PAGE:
Happn's CEO took a shot at Facebook for using its new dating service to distract from its data disaster
- Happn is the latest dating service to pile onto Facebook after the company decided it would get into dating.
- Happn CEO Didier Rappaport said it was curious that Facebook had announced the news only weeks after the Cambridge Analytica privacy scandal.
- He said it might be a way to make the bad news disappear.
- Rappaport's comments came after Facebook's announcement sent the stock price for Match, which owns Tinder, plummeting.
The CEO of dating app Happn thinks Facebook has an ulterior motive for announcing a brand new dating service.
In an interview with Business Insider, Didier Rappaport said social networking and dating were totally different - and that Facebook was trying to distract from its privacy problems.
He said: "I have been quite surprised that Facebook would launch a dating service. The DNA of a social network and dating service are totally opposite. People like to share lots of things with their friends and family, but not what concerns their private life and dates."
"It's quite interesting to note this announcement has been done just a few weeks after the Cambridge Analytica concerns," Rappaport added, suggesting it was a way to make the bad news "disappear," so Facebook doesn't have to "talk about the past."
Facebook announced at its annual F8 developer conference that it would add dating features to the existing Facebook mobile app, but hasn't given many details. The company promised it would respect people's privacy, and that it wouldn't show friends as prospective matches.
Still, observers noted the irony of Facebook announcing a dating service both as it tries to move past the Cambridge Analytica privacy scandal, and after it fired an employee for allegedly stalking women online.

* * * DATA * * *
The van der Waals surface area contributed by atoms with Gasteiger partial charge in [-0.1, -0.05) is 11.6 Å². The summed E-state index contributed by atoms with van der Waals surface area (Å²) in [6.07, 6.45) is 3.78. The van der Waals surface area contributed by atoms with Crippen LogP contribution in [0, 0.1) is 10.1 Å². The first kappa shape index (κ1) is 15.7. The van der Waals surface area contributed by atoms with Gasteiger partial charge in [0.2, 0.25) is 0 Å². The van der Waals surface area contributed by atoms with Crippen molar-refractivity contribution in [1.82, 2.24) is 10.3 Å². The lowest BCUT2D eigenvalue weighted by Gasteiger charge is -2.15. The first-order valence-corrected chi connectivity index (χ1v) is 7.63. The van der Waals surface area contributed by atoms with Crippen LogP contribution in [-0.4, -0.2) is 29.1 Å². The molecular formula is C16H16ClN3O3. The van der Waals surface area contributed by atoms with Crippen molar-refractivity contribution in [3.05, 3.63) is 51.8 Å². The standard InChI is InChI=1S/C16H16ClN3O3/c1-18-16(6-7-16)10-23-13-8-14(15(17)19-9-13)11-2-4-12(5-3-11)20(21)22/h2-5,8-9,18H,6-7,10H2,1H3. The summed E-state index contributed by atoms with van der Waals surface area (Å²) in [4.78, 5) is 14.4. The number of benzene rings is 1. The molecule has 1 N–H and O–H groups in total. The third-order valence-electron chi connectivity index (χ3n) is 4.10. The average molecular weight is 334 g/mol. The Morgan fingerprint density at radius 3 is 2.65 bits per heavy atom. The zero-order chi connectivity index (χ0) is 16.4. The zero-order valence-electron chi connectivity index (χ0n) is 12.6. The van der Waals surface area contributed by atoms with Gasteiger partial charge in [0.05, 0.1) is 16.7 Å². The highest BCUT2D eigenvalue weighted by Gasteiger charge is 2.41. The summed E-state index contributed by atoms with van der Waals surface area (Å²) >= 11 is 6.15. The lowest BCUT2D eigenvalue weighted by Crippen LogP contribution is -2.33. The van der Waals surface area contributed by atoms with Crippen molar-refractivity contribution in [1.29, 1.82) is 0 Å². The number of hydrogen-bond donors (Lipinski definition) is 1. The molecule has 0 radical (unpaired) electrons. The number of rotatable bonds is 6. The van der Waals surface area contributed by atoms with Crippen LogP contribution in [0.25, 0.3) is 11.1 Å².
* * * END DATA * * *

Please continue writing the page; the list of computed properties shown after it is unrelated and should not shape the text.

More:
IAC, the parent company of Match Group, issued a barbed response to the news on Tuesday, riffing on Russian groups using Facebook to spread misinformation. Match Group owns big dating services such as OKCupid, PlentyOfFish, and Tinder. "Come on in," CEO Joey Levin said. "The water's warm. Their product could be great for US/Russia relationships."
Nonetheless, Match Group's stock cratered on Wednesday. Happn might be a private company, but it's possible that Facebook's move into the dating space could torpedo the competition.
Rappaport is, outwardly, not concerned. "Ok, it would be one more competitor," he said. "Maybe a big one - we don't know. We don't know the reaction of Facebook users, if they will agree to mix their social lives with their private lives."
He said Happn had almost 50 million registered users, and 7 million monthly active users. It recently moved into subscriptions and, while it doesn't disclose revenue, is profitable.
"They bought WhatsApp, they bought Instagram, that's usually the way they [approach it.] Here, it's like they need to do something inside Facebook to re-increase the usage of Facebook. And that's probably why they haven't tried to buy any other app," he said.
Happn remains open-minded about being acquired
When Business Insider interviewed Rappaport in April 2017, he hinted at acquisition offers for Happn.
Asked on Thursday whether the firm might seek a buyer or more venture capital funding, Rappaport said: "There are not so many dating apps out there that are at global scale and independent - in a world of ... consolidation, Happn could be a target.
"Now, this is not something we have in mind, we want to continue our growth. How we will develop Happn in the next few years - in partnership with a giant - we don't know today."
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